I waited 14 days only to get an email saying “We’re sorry, you’re item isn’t quite ready for …” insert destination here. My latest design package was rejected because..well, it doesn’t matter, really. Rejection hurts, no matter the reason. Yes, a rejection for technical reasons is easier to take (a missing element, a bobble in the quality of the item, etc.) but my initial reaction is usually the same. It usually starts with some silent swearing followed by a quick cycle of anger (how dare they!) followed by pompous posturing (Fine. I’m just too good for these guys anyway.) followed by thinking about quitting (I’ll just do something else.) followed by depression (Why am I not good enough?) followed by a strong desire to crawl into bed and stay there for a week. Yes, I actually go through that pretty much every time an idea of mine gets rejected. And it doesn’t matter by whom: a new client, a marketplace, a friend or my wife. In the past, I would stop after crawling into bed. And I would almost invariably drop the project. Really. It took me years to build up a process for short-circuiting that cycle and moving on to acceptance followed by objective review followed by constructive rework followed by resubmission (unless the idea really wasn’t going to work for the current project).
Here’s what I now go through in my head to make this happen:
1. Realize I’m reacting in my normal pattern.
Identifying the pattern when not in the middle of things is key to this step.
2. Accept that it’s okay to react like this.
Reactions are a normal part of me. It’s what I decide to do about them that makes the difference.
3. Ask myself a question.
Do I want to continue reacting like this or would I rather turn this into a positive story in my life and resolve to move forward?
4. Answer the question.
Why is this a separate step? Because there are plenty of times when I don’t want to answer that question and I simply default to stopping. Of course, by stopping, I’m choosing the first option in the question, but in my reactive state, I tell myself that I’m just delaying my response. It sounds weird but that’s how it goes sometimes.
5. Review past successes and rejections.
As a part of answering question 3, I force myself to review past successes and rejections to see how I handled those. In particular now, I focus on times where I decided to push through the pain and allowed myself to grow and thus turned a rejection into a positive thing and eventually produced a better design.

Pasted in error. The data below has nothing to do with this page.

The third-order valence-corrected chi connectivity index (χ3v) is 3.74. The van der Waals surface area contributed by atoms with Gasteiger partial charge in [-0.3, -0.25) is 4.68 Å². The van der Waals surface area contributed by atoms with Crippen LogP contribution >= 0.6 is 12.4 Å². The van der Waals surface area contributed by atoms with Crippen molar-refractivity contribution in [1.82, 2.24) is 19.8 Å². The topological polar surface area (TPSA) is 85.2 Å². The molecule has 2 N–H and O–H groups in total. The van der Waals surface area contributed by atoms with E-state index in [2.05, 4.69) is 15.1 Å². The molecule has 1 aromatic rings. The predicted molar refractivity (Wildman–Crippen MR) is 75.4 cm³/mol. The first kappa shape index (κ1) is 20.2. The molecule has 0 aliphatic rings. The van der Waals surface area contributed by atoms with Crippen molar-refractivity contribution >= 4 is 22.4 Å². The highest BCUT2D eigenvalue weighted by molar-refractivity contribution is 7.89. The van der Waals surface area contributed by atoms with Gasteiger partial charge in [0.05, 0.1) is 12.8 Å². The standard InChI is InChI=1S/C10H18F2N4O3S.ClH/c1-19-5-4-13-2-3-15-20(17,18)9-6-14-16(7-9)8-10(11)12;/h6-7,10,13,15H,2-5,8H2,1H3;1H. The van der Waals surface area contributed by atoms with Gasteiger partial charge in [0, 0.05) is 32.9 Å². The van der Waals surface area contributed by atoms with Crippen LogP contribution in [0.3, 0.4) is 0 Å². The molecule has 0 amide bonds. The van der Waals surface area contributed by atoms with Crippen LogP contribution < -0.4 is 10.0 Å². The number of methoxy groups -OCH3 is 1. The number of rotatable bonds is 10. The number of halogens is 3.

6. Give myself permission and time to grieve.
When I decide to move forward, I give myself permission and time to grieve. Wait…this is just a design we’re talking about, right? Yes, but it can hurt like something worse. Maybe it doesn’t make sense, but emotions don’t always make sense. They are what they are, and key to moving beyond the self-defeating emotions is recognizing and accepting them as a a part of me. Once I’ve done that, I can begin the process of handling them and not allowing them to handle me. I have to allow myself the space to go through my feelings, because they are real and they will block my path if I don’t give them their due. These days I only give them a few minutes or hours, maybe a day occasionally, but not the weeks I used to give them.
7. Decide to accept the rejection and related criticism.
I do this to see if I can grow from it. If I trust the source of the criticism, allowing myself to see my work through their eyes helps me grow as an artist by going back and reworking my design. This is not an easy thing to do as I connect emotionally to my projects. It may not be the best approach, but it is my way, and I must accept this in order to work successfully with myself.
8. Review the rejection.
I sit down and reread the rejection as impassively as possible, trying not to react to the words. I try to see just what the reviewer is seeing and why they commented on it.
9. Ask myself if the reviewer has valid points.
Sometimes criticism is on point and can help me grow, sometimes it is not and I need to stand up for my work and decide that I’m sticking with the original idea.
10. Rework the idea.
I take a fresh look at my design and try to see how it can be improved. Sometimes it’s easy (change a bevel in the title to make it more readable, sometimes it’s difficult (make the design more “interesting”). I have done this enough times now to know that when I rework an idea, the new result will outshine the original and I will be happier and more successful for it. And I know from experience that when the new version is done, I’ll look back at the original and be able to see it more objectively.
Commit To Growing
This is where the real stuff happens. I found a way to handle my standard reaction to rejection, a reaction that used to stop me dead in my tracks and kept me from growing as an artist and a person. One other point here about pain: pain hurts, regardless of the cause, and I know how I react to it now. And the pain I’m experiencing at that moment always feels like the worst pain I’ve ever gone through. At least until I allow myself to remember other times when I’ve been in pain and place the current pain in perspective relative to those other times. Once I do that, and when I’m honest with myself, I see that the pain of rejection is really pretty minimal and there’s no point in allowing it to undermine my goals. That gives me the strength to accept it and move on.
How do you handle rejection? Do you have a process for doing so? What has worked for you? I’d love to hear your thoughts!